Homeschooling High School FAQ
If I am withdrawing my child from high school to homeschool, what do I need to do?
You can withdraw your child and begin homeschooling at any age and at any point in the school year. If your child is under 16, see Getting Started Homeschooling for how to submit an education plan.
If your child is 16 or older, you do not have to submit an education plan, but you should officially withdraw your child. If your child has done some high school, obtain a copy of their transcript when you withdraw.
My child turned 16 mid-year. Do I need to send in my end-of-year evaluation?
No. The day your child turns 16 you can be done reporting.
Are there reasons to keep sending in education plans after my child turns 16?
Sometimes a parent will choose to keep reporting. Two of the most common reasons are:
- to get dual enrollment money at a Massachusetts community college
- to play MIAA regulated sports
If I don’t send in an education plan for my child who is 16+, is my child considered a dropout?
No. Homeschooled children ages 16+ are NOT dropouts. If a student who is age 16+ withdraws in order to homeschool and the school is aware of that, your district will include them in the count of children who transfer to homeschool.
How do I enroll my homeschooled child in public high school?
Contact the school to inform them that you are enrolling your child. The school may want to test the child or see proof of their academic level beyond whatever method of evaluation you usually provide so that they can accurately place your child. Check eligibility to take the MCAS, a graduation requirement, if enrolling after 10th grade.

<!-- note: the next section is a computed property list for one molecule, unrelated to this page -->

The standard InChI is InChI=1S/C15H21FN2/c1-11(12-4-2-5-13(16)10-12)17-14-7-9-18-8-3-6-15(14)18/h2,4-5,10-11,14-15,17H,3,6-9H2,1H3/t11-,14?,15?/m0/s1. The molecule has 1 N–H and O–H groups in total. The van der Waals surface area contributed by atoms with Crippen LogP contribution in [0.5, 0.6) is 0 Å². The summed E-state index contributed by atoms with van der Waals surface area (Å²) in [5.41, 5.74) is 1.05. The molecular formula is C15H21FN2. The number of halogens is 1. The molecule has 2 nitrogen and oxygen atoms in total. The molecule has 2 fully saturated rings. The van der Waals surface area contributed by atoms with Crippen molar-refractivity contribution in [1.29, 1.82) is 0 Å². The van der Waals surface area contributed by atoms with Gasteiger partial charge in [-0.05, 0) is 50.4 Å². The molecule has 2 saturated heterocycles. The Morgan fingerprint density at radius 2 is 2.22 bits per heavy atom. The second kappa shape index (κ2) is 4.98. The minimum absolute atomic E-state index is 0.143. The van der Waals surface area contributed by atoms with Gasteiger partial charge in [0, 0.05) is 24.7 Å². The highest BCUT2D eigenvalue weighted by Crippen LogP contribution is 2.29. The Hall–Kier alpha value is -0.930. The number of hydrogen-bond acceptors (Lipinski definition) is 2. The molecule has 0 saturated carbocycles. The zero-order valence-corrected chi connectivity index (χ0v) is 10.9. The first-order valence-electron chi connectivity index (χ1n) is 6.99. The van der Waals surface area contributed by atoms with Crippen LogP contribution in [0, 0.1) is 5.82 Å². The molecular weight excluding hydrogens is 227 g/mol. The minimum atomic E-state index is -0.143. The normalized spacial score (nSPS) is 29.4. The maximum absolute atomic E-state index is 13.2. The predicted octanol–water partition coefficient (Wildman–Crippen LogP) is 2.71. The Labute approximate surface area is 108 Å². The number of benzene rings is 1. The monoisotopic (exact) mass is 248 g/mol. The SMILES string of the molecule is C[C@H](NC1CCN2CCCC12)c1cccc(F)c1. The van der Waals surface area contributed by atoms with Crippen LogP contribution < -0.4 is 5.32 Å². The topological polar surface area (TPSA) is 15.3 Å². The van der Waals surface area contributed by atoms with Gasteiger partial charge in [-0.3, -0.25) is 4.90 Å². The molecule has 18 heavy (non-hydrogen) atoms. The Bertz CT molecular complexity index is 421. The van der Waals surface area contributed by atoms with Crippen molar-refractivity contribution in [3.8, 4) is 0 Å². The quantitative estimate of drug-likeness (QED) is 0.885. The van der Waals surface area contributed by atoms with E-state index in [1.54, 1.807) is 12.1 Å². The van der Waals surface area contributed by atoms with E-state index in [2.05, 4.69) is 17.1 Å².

How do I find high school curriculum?
For high schoolers, it may be helpful to think in terms of slots you want to fill (English, math, science, social studies, etc.) and then look for resources that fill those slots. You can teach your child yourself; your child can teach him or herself; and/or you can make use of local coops and classes, community college classes, or online classes. There are many different ways to approach education and many resources you can utilize.
How can my teenager get a work permit?
To obtain a work permit in Massachusetts complete and submit this form. The public school superintendent (or their designee) is responsible for work permits for all students in their town regardless of how they are educated.
Is my homeschooler eligible for dual enrollment at MA community colleges?
Yes. Most community colleges have coordinators who work with high schoolers and can explain the process. Community colleges may ask for approval letters if you are seeking funding. This is one reason you may wish to continue reporting after your child turns 16.
Can my high school-aged homeschooler participate in school activities?
Participation in school activities is at the discretion of the school. See Are Massachusetts Homeschoolers Entitled to Participate in Public School Classes and Activities?
Can my high school-aged homeschooler play public high school varsity sports?